Emeka Obiodu, principal industry, communication and broadcast analyst at Ovum, talks about Vodafone's earning, its European challenges and why emerging markets can no longer offset struggling Europe.» Read More
CNBC's Bill Griffeth sits in for Maria Bartiromo to discuss the day's top business and financial stories, and look ahead to tomorrow's Closing Bell.
The Fed should have forbidden banks from giving out dividends, mostly because their bottom lines may not be as rosy as they'd have us believe, with Jesse Eisinger, ProPublica, CNBC's Melissa Lee and the Fast Money traders.
Honeywell and copper, and a look at Coca-Cola, with CNBC's Melissa Lee and the Fast Money traders. And biotech hits new highs as Valeant makes an offer for Cephalon, with David Amsellem, Piper Jaffray analyst. Also, Pops & Drops.
The President delivered an excellent speech Monday night on the situation in Libya. He covered the reasons, thoughts, negotiations with allies etc. that explained very well why he took the action he did. You actually didn't need to watch the speech. You don't even have to read the transcript today. All you have to do is look at where the story is positioned in the papers to see how good it was.
Many investors do not recognize that investing in countries often means concentrated positions in specific sectors. In the case of Singapore, trade and finance are the primary investment sectors. When trade came to a stop in 2008 during the financial crisis, hundreds of ships could be seen from high-rise skyscrapers, docked and not active in transactions. Conditions have certainly changed in a short two years; commerce is flowing once again.
Watch for the Middle East and Japan to hit corporate profits, China to keep the brakes on growth and governments to struggle with rising inflation.
The world's biggest economies are recovering from the Great Recession at troublesome speeds: too fast or too slow.
Stephen Schork of "The Schork Report" says the impact of the Middle East turmoil is far from over and expects a a "scorched earth" approach from departing rulers.
The central bank's exit from QE2 will be tricky, energy prices could spook investors and consumers, and housing and jobs need help from each other.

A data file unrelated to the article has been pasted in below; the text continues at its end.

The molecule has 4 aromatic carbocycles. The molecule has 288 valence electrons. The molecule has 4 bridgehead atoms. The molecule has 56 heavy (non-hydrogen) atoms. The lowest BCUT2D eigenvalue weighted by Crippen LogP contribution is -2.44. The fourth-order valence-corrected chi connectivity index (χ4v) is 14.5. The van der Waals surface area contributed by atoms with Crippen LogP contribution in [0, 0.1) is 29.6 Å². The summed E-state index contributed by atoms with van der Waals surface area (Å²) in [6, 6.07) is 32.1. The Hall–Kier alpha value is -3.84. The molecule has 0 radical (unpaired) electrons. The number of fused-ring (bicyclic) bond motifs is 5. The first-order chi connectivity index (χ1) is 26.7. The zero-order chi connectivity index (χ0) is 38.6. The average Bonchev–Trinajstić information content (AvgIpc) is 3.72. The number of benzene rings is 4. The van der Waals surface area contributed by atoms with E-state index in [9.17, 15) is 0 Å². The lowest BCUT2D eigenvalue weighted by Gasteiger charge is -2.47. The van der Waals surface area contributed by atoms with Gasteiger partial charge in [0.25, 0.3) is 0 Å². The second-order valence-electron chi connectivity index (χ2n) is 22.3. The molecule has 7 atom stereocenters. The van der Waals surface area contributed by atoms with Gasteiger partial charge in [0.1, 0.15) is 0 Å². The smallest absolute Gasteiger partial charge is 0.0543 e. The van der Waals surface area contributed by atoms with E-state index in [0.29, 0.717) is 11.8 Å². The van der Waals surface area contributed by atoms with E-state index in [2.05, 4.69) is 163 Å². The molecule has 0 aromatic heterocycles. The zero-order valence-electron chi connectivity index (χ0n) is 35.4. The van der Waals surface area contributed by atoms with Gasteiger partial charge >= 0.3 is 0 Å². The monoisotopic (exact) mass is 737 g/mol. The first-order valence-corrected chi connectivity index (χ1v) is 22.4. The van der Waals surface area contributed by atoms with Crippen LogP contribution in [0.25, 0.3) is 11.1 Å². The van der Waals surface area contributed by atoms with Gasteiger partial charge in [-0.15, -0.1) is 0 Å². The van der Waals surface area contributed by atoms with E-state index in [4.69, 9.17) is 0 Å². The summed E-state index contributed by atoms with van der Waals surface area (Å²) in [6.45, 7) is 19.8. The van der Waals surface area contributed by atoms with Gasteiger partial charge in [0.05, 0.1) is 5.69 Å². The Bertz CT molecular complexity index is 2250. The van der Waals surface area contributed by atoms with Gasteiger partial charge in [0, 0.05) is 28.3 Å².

A selloff may be likely ahead of the end to the Fed's QE2, growth outside the U.S. will lead and technological in health care will attract investors.
YCMNET Investment Committee Chairman Michael A. Yoshikami sees disappointing U.S. economic growth but strength in emerging markets and commodities for the rest of the year.
The list of trip wires for the markets is getting longer. We decided to do a little trouble shooting to see if there are others lurking out there for 2011.
The powerful and rapid rebound in the stock market over the past two years calls for a thorough review of your asset allocations. A lot has changed and there's more to come.
This year is likely to bring another record number of exchange traded funds, with a good number of them built around booming sectors and exotic niches.
A look at who's winning and who's losing in the world's largest mobile market, with Tim Seymour, EmergingMoney.com founder.
What many people do not realize about investing in emerging markets is that countries tend to concentrate their economic expansion in specific sectors. In the case of the Philippines, the sectors most in demand are outsourcing and service oriented industries.
Emerging-market currencies are sliding with commodity prices, but hawkish central bankers are propping up the euro and the dollar. Get your daily FX Fix right here.
Fresh reports of violent clashes and midnight raids taking place over the weekend did nothing to stifle a steady stream of traffic through Bahrain's financial district Monday, nor did the continued presence of foreign troops and tanks keep business from re-opening their doors.
Egypt's stock market reopens today after being closed for about two months. Insight with Max Rodenbeck, The Economist Middle East correspondent.
India and Russia are accustomed to being bracketed together as two of the world’s most promising high growth markets. But is there more to it than just being adjacent initials in the fabled BRICs acronym? Foreign investors are not alone in worrying this might be the case. The Financial Times reports.